But what exactly will it look like? In their draft plan, the agencies describe a variety of actions that altogether may—or may not—get Colorado to where it needs to go. The process they favor calls for checking in on the progress from time to time during the next decade, then modifying the course as necessary. They call it adaptive management. This approach is suggested by the law, which says revisions to the plan may occur “as necessary over time to ensure timely progress toward the 2025, 2030 and 2050 goals.”

To Jones, from Boulder County, it feels “like flying blind a little bit.”

Jones wondered whether carbon pricing might be the broad policy, the backstop, that Colorado needs to diminish emissions.

This would be a substantial shift for Colorado—and politically a heavy, heavy lift, quite possibly requiring direct approval of voters. Funding could be shifted from income to pollution, i.e. a carbon tax. An alternative would not reduce income tax but instead fully refund taxes on carbon to the public through a process carbon fee and dividend.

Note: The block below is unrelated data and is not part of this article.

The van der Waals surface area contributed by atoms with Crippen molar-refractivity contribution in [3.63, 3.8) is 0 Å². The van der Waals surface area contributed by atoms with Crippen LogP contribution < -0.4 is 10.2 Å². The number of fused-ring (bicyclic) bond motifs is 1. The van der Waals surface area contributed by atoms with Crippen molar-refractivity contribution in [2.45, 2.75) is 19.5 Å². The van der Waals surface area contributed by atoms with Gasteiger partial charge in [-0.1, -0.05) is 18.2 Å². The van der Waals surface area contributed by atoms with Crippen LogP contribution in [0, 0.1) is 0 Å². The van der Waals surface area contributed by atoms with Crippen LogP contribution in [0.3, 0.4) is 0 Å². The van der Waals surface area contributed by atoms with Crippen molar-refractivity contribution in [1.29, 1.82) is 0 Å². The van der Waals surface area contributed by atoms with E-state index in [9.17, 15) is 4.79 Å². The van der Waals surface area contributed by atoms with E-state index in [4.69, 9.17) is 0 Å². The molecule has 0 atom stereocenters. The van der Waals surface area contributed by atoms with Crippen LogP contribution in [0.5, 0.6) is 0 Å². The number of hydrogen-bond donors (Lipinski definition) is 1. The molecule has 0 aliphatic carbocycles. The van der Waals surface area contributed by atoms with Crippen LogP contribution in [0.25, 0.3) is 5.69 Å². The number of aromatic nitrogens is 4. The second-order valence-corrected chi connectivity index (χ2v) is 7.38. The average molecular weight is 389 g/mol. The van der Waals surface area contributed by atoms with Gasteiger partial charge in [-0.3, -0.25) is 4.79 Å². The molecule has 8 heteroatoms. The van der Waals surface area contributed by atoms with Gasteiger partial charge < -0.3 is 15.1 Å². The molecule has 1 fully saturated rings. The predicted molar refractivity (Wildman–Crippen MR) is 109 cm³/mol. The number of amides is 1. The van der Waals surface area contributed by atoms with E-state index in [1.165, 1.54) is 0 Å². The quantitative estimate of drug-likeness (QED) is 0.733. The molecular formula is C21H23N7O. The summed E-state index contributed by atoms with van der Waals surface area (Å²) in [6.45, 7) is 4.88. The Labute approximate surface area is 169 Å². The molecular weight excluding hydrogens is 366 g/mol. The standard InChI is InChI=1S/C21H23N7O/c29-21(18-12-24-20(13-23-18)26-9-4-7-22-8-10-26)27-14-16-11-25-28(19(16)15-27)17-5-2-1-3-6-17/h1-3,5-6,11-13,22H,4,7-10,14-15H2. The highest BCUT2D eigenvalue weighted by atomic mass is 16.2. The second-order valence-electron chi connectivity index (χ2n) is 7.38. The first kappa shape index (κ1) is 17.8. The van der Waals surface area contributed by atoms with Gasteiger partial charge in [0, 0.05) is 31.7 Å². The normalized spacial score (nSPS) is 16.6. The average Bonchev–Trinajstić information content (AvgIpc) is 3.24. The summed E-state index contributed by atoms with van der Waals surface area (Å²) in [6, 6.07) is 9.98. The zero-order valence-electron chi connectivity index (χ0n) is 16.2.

“A backstop may or may not be the right thing,” said, Tony Gerber, a commission member who is physician and professor from National Jewish Health.

John Putnam, director of environmental programs for the CDPH&E, said an attempt will be made to address this in the roadmap. But several times in the course of two afternoons speaking with commission members last week he identified a funding gap. California, has $50 million just to administer its cap-and-trade program, he said. And his agency, he said, has funding for only 5 or 6 people in its climate change department.

At least one environmental group says the state needs to move more briskly.

“We can’t just check back every two years. We really have to put a lot of thought into what the total regulations will be,” said Stacy Tellinghuisen, senior climate policy analyst for Western Resource Advocates.